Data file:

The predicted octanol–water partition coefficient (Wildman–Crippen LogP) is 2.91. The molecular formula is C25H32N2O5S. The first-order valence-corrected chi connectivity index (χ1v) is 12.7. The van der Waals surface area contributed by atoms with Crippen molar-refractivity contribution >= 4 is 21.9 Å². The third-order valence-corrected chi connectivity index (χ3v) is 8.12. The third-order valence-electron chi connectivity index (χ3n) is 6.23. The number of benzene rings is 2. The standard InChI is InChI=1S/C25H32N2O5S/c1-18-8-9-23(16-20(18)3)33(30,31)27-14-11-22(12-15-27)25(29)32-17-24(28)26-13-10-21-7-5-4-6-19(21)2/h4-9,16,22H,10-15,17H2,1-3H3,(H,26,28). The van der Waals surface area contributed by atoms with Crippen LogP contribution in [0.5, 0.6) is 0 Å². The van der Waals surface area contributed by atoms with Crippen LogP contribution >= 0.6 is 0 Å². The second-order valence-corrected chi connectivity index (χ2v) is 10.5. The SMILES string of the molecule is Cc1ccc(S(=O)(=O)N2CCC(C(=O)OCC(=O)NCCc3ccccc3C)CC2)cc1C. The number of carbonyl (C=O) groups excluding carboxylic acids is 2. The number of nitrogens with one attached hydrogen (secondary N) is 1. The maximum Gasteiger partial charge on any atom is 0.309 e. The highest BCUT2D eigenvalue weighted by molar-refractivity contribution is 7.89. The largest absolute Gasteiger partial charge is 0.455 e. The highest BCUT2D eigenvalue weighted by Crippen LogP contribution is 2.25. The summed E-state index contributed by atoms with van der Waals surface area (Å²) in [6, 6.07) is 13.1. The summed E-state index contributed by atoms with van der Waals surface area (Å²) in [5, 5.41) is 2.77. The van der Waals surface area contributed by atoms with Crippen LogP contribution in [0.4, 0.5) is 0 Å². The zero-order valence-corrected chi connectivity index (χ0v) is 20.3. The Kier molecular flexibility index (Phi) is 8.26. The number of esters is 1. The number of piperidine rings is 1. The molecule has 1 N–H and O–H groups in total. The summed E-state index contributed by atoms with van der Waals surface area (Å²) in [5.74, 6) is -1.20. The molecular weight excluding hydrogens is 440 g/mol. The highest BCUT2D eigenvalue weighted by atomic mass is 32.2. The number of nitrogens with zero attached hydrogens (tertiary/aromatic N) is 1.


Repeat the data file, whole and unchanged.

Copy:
The predicted octanol–water partition coefficient (Wildman–Crippen LogP) is 2.91. The molecular formula is C25H32N2O5S. The first-order valence-corrected chi connectivity index (χ1v) is 12.7. The van der Waals surface area contributed by atoms with Crippen molar-refractivity contribution >= 4 is 21.9 Å². The third-order valence-corrected chi connectivity index (χ3v) is 8.12. The third-order valence-electron chi connectivity index (χ3n) is 6.23. The number of benzene rings is 2. The standard InChI is InChI=1S/C25H32N2O5S/c1-18-8-9-23(16-20(18)3)33(30,31)27-14-11-22(12-15-27)25(29)32-17-24(28)26-13-10-21-7-5-4-6-19(21)2/h4-9,16,22H,10-15,17H2,1-3H3,(H,26,28). The van der Waals surface area contributed by atoms with Crippen LogP contribution in [0.5, 0.6) is 0 Å². The van der Waals surface area contributed by atoms with Crippen LogP contribution >= 0.6 is 0 Å². The second-order valence-corrected chi connectivity index (χ2v) is 10.5. The SMILES string of the molecule is Cc1ccc(S(=O)(=O)N2CCC(C(=O)OCC(=O)NCCc3ccccc3C)CC2)cc1C. The number of carbonyl (C=O) groups excluding carboxylic acids is 2. The number of nitrogens with one attached hydrogen (secondary N) is 1. The maximum Gasteiger partial charge on any atom is 0.309 e. The highest BCUT2D eigenvalue weighted by molar-refractivity contribution is 7.89. The largest absolute Gasteiger partial charge is 0.455 e. The highest BCUT2D eigenvalue weighted by Crippen LogP contribution is 2.25. The summed E-state index contributed by atoms with van der Waals surface area (Å²) in [6, 6.07) is 13.1. The summed E-state index contributed by atoms with van der Waals surface area (Å²) in [5, 5.41) is 2.77. The van der Waals surface area contributed by atoms with Crippen LogP contribution in [0.4, 0.5) is 0 Å². The zero-order valence-corrected chi connectivity index (χ0v) is 20.3. The Kier molecular flexibility index (Phi) is 8.26. The number of esters is 1. The number of piperidine rings is 1. The molecule has 1 N–H and O–H groups in total. The summed E-state index contributed by atoms with van der Waals surface area (Å²) in [5.74, 6) is -1.20. The molecular weight excluding hydrogens is 440 g/mol. The highest BCUT2D eigenvalue weighted by atomic mass is 32.2. The number of nitrogens with zero attached hydrogens (tertiary/aromatic N) is 1.